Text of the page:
8 Financial Tips for Millennials

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I was born in the early 90’s, so I am a millennial by every definition in the book. But, I don’t identify with many of the negative stereotypes that are associated with millennials in the media.

Entitled.

Lazy.

Compulsions to spend.

I suspect a large number of you feel the same way and have embraced the path towards financial freedom. Millennials are given the short end of the stick, dealing with an incredible amount of consumer and student debt, while facing an uncertain future as we are nearing a decade of one of the strongest bull markets seen in American history.

We are all looking to take extra steps and precautions to get just that much closer to our financial goals. Here are my top financial tips for millennials.

Best Financial Tips for Millennials

  1. Define and write out your own life principles. There is power in writing out your own thoughts and beliefs in paper. It takes the abstract and puts your intentions into physical form. The best financial philosophies are built from one’s own personal life principles. Some people want to buy luxury cars. Some people want to disappear and backpack the world. There’s no wrong answer when it comes to personal finance. Determine what makes you personally feel the most fulfilled in life and go from there.
  2. Always, always pay yourself first. A pre-determined cut of all of your paychecks should already be allocated directly into a savings and investing account. You can’t be tempted to spend what you technically never could.
  3. Learn how to deal with FOMO and the power of saying no. There’s no shame in not wanting to partake in every weekend outing. Learn how to enjoy your company and find your own little joys in life. Your mind will thank you and so will your wallet.
  4. My dad always said there’s something to learn from everyone, even if it’s learning how not to do something. Take a mental step back today and see all the processes that occur in your life that you never noticed before. The janitor and a venture capitalist both know something you don’t know. Don’t limit your library of knowledge. This will help advance both your career and life more swiftly.
  5. Attack daily, but think in decades. Where do you want to be in life a decade from now? Make sure to set intentions everyday and move towards those goals. We all have setbacks, but every step is towards the bigger picture. After all, Rome wasn’t built in a day.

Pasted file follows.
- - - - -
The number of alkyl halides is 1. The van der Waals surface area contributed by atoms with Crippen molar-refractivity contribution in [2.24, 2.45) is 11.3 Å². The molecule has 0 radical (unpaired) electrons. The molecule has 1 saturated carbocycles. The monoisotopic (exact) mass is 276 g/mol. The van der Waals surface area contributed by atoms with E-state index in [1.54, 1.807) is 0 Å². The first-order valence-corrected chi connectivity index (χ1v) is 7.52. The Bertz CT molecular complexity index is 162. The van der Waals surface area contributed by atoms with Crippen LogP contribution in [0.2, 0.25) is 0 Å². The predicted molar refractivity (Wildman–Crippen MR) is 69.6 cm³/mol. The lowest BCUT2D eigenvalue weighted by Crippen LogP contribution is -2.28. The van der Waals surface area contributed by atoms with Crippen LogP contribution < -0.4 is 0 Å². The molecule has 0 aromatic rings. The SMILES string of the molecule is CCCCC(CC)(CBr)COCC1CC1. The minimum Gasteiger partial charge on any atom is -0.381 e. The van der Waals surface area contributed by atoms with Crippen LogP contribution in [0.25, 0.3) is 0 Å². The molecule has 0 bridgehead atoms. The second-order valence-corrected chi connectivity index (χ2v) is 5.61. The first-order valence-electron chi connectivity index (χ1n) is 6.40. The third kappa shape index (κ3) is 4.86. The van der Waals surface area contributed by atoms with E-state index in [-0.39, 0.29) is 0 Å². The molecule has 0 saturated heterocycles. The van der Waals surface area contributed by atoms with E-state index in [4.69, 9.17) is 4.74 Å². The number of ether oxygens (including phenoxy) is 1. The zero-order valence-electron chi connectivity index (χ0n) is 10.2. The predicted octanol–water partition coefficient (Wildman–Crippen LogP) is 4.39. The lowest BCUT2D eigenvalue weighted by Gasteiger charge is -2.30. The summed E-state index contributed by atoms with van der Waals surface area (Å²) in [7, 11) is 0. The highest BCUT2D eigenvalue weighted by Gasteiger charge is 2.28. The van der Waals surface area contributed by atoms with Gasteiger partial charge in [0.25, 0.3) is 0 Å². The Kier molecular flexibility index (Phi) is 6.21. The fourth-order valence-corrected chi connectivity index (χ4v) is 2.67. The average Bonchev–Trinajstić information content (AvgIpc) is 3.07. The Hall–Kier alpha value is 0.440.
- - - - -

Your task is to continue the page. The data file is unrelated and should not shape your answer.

6. Education and the corporate ladder aren’t the only ways to success. I would argue they are not necessarily the best either. There have been extremely successful people that graduated from Harvard and extremely successful people who did not even graduate from high school (just take a look at Richard Branson).
  7. When you receive a raise, elevate your savings and investments as opposed to your standard of living. It’s important to really get started as early as possible, so compound interest can have time to work its magic.
  8. Recognize that the hedonistic treadmill is a real concept. You will adapt to all the shiny new toys you buy. Before any major purchase, I give myself some time and ask myself if this will improve the quality of my life vs. the cost. If the answer is yes, then I will spend guilt-free. But, I try to keep things simple and derive as much joy as I can from all the little things in life. There will be time to spend money later in life. It will feel much better to be investing towards your wealth right now.

 

 

What Are Your Thoughts?

These are all my thoughts based on my own personal experience. We all have our own different experiences and beliefs colored from what we have seen. I’m curious to hear how you go about your personal finance journey and if there’s anything you do differently.

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